This passage is a perfect example of a compressed transition that keeps the focus on the story. What matters here is the interaction between Katniss and Peeta. Suzanne Collins doesn’t wander away from that story by telling us details of the trip from the stage back to the Training Center or even the ride up in the elevator with the other tributes. Instead she keeps everything tight, and takes us from the stage to the twelfth floor of the Training Center and Katniss’s confrontation with Peeta in just one paragraph.

  • Keep in mind that some scenes will require a slower pace. If you rush rush rush through everything, your reader won’t be able to get to know your characters and may not feel the connections they form with each other. It’s important to linger over the scenes where bonds are formed or epiphanies happen. It’s equally as important to give your reader a chance to catch her breath.
  • Even when the action is fast, you may need to slow down the speed at which the story is told, in order to provide sensory details that make the action real for the reader. Though this may seem counter-intuitive (shouldn’t action scenes go fast?) here’s an explanation of why a writer may want to slow the pace during the most tense scenes, from an article in Publisher’s Weekly by best-selling thriller author Chelsea Cain:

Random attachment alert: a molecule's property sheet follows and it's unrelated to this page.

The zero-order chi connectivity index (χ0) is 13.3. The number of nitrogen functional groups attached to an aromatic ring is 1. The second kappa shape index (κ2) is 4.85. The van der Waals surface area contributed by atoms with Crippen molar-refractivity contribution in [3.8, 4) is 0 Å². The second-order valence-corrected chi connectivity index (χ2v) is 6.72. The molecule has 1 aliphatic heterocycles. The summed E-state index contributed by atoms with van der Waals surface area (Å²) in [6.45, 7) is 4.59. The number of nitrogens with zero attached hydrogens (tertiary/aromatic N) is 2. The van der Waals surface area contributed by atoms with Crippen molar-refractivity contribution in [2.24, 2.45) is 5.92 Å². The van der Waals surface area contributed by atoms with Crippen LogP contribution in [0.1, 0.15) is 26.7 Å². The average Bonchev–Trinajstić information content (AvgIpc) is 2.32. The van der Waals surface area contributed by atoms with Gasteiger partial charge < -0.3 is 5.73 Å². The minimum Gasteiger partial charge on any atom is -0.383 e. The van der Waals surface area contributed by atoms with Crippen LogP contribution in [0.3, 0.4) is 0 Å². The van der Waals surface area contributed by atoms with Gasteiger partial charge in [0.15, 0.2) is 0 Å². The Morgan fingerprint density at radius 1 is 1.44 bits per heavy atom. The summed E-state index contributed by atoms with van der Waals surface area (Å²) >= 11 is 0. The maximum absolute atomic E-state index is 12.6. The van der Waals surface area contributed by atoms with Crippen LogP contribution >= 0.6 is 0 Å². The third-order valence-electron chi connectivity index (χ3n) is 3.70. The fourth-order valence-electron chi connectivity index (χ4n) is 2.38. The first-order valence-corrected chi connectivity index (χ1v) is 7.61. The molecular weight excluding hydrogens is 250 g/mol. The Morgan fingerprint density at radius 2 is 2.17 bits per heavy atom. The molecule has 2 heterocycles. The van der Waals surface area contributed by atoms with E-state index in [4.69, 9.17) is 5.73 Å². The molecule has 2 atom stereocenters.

I read a study recently. Some professor wanted to look into the experience that time slows in life or death situations and he tied some graduate students to Bungee cords and pushed them off a ledge, and studied the results. His conclusion? In normal circumstances our brain culls details. In tense situations our mind stops culling – it notices everything – because you don’t know what detail is going to save your life. This is what creates the experience of time slowing—lots of details. The next time you’re writing a tension filled scene – maybe there’s a serial killer in it, maybe your character is asking someone out to prom – remember to stop culling. Notice everything. The acne on her forehead. The buttons on her shirt. It all becomes important. It’s the ordinary moments that fly by.